Michael Halyk | 01/09/2021
In the past few years, internet users from across the globe have been greeted by a familiar sight every time they enter a new website. You already know what this looks like, but here is an example:
Some of these banners are more intrusive than others - some aren’t even legal in some regions (we’ll get into that later). But the question is, why is this necessary? What is a website cookie anyways? And why should you care about them?
Researching cookies is dangerous if, like me, you are tempted by baked sugary goodness. But we’re talking about website cookies here. According to our friends at Cookiebot, a website cookie is:
“..an umbrella term for tracking technologies that collect, store, and share data from end-users when they visit a website. The main reasons for using cookies include:
And I would trust them with that definition - they are the experts that provide the technology behind our new product: Mono Cookie Consent
But this still doesn’t answer the title question...
We sampled hundreds of small business websites built on the Mono platform, and the average amount of cookies set was 8. Keep in mind that small business websites are relatively simple in terms of page count and website structure, so this number is on the low end.
According to Cookiebot, websites use around 20 cookies on average, most of which are loaded by other third-party cookies, which makes them very difficult to detect.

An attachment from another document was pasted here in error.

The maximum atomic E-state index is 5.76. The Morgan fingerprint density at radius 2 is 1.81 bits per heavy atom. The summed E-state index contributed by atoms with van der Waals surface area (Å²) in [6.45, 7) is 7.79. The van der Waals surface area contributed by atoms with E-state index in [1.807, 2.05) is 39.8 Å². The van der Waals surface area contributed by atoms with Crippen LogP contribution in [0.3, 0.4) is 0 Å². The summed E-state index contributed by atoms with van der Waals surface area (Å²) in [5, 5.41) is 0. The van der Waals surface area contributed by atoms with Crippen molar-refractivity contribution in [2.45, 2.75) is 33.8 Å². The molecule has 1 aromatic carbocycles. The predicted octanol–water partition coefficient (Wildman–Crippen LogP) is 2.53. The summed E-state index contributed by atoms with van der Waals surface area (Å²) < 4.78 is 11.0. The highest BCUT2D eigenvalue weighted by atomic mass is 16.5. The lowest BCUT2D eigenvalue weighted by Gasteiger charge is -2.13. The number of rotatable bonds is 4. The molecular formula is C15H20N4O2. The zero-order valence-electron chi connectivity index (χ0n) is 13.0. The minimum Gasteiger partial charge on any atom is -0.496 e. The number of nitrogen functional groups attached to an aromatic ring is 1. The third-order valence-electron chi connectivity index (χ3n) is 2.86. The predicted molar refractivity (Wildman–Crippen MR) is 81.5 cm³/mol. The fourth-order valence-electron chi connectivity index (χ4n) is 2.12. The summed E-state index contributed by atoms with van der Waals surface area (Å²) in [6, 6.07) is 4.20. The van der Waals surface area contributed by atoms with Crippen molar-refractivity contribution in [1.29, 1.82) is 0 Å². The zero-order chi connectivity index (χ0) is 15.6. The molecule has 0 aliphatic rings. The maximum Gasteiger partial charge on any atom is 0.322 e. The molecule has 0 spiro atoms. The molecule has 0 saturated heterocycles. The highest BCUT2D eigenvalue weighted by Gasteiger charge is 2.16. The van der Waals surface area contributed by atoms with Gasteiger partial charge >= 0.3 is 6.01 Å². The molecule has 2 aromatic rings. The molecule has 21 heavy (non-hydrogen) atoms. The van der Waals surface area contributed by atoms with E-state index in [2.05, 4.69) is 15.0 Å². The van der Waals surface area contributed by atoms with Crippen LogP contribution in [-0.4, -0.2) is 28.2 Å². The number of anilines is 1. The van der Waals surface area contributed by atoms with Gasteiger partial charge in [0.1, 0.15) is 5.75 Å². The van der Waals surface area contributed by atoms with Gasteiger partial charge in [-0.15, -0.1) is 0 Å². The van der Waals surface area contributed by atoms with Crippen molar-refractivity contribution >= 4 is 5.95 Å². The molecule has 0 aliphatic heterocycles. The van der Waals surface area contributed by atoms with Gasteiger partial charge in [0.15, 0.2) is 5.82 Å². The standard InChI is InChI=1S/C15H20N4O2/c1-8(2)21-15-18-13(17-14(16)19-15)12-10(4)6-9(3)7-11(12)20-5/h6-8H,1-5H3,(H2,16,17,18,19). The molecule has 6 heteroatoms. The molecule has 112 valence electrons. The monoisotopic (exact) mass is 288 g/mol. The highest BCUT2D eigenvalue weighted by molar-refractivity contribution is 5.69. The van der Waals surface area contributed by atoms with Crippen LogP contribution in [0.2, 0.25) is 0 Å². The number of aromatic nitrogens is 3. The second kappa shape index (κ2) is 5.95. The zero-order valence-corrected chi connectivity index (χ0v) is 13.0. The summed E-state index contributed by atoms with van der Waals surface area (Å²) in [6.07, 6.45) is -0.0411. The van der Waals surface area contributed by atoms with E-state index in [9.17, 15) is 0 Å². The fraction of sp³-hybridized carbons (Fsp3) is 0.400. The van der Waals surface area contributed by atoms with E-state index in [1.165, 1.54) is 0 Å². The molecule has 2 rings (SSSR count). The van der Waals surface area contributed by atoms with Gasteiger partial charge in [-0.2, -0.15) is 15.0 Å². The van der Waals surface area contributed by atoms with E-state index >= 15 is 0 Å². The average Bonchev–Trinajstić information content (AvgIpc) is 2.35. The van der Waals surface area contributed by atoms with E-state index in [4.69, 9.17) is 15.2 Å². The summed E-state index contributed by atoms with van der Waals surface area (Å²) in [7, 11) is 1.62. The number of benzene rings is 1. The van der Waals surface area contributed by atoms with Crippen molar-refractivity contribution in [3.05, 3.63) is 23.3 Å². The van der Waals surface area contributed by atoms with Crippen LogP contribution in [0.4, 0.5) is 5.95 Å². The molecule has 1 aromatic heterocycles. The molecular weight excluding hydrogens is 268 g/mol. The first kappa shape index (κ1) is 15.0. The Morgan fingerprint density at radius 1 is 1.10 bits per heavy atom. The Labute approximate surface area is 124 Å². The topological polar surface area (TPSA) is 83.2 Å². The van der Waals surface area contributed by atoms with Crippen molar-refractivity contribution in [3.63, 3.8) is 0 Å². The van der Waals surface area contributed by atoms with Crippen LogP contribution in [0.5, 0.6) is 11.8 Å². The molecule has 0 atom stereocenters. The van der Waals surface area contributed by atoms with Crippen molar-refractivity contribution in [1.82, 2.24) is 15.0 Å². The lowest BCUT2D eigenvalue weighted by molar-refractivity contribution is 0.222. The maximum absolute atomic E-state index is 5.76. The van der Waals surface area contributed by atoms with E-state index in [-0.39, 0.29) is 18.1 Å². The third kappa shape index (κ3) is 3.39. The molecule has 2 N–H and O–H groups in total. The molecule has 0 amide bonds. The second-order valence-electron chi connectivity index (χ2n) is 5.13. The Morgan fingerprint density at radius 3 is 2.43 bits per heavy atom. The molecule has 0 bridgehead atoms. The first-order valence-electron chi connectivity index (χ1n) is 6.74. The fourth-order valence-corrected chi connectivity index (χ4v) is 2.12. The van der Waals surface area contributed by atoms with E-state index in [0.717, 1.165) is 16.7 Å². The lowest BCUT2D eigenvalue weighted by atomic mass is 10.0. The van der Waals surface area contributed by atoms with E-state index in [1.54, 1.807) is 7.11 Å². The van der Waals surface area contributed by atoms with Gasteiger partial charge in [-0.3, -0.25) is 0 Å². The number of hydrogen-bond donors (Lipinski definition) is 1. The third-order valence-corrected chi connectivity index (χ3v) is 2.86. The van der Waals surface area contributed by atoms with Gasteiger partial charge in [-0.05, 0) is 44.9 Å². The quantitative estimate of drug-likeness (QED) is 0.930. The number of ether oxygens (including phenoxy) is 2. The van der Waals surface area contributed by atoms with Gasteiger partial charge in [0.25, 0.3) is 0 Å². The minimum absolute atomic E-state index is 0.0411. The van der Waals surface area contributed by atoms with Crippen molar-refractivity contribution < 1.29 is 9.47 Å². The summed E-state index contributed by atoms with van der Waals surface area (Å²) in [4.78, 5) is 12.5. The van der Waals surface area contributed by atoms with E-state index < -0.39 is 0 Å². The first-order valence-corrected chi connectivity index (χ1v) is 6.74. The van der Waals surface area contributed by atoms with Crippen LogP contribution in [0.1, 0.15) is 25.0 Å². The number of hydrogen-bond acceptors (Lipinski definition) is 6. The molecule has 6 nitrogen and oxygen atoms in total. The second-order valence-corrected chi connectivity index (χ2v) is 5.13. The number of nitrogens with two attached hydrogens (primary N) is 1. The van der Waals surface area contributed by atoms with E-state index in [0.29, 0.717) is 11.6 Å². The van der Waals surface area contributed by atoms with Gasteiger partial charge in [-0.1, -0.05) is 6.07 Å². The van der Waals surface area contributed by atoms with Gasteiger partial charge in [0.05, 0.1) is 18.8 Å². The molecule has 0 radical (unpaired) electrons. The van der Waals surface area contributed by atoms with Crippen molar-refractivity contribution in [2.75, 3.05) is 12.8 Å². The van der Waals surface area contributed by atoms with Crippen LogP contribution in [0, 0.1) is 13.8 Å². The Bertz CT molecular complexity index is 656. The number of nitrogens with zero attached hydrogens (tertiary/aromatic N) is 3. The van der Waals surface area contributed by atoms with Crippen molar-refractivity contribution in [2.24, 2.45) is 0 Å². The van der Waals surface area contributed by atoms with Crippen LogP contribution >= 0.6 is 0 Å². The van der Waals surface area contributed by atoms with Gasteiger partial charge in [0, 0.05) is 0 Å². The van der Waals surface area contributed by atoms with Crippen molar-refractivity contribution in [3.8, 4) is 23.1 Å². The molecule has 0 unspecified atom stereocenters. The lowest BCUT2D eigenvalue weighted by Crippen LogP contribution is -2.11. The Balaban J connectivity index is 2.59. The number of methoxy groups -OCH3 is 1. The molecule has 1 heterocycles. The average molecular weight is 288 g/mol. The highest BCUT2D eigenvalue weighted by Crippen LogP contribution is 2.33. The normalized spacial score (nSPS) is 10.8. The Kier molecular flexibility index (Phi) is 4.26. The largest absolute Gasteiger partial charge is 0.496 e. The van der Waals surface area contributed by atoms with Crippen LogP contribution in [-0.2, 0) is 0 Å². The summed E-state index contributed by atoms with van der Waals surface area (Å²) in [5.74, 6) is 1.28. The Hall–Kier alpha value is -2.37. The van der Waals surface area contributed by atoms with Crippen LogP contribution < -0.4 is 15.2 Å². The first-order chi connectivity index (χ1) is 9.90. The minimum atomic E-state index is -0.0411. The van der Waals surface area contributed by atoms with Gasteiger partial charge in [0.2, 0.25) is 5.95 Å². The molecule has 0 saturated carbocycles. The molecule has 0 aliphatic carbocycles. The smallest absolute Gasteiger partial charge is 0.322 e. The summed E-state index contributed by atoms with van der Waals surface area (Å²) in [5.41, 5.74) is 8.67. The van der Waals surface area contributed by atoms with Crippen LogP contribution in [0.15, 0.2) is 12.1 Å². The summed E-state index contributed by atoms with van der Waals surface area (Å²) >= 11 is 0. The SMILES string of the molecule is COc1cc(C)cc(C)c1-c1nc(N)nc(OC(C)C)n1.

This seems like a lot, and it is. But what are these cookies actually doing? But let’s take a look at a common use case for website cookies.
Let’s say you are doing some browsing at your favorite online clothing shop. You’ve spent 20 minutes finding the perfect outfit, and you’re ready to buy but realize that you don’t have your wallet on you. You’ll have to wait until you get home to check out.
This online store likely uses website cookies to remember the items in your cart, so the next time you visit their shop (assuming you’re using the same browser), all items will be ready and waiting for you in your shopping cart.
Last night I was browsing Zalando for a new sweater, I added one to my cart and decided to sleep on it. This morning I went back on Zalando and lo and behold, the sweater was waiting for me in my shopping cart.
Cookies can also be used for more nefarious purposes, which is why it is so important for the user to have full control over any cookies being placed in their browser.
Cookies can be a powerful tool for advertisers, user researchers, product teams, etc. However, cookies must be used in a legal and transparent manner.
Not only is it important for website visitors to have full control over website cookies, in some areas of the world it is required by law. The most well-known is The Europeans Union’s General Data Protection Regulation, which stipulates exactly how website cookies should be communicated in terms of usage, storage, and gaining consent.
Then there are other local data protection regulations like California’s CCPA, South Africa’s POPIA, and many more. With all of these different regulations, how is it possible to manage cookies and end-user consent in a legally compliant way?
The answer is that you shouldn’t.
Instead of using your valuable time trying to stay on top of the changing data protection regulations, you should automate your cookie compliance with a cookie management platform like Mono Cookie Consent.
Mono Cookie Consent is available to all Mono partners and fills in the much-needed cookie compliance piece of our goal of providing the future-proof website builder.
Not a Mono Partner? Book a demo to see how you can offer websites to small businesses at scale.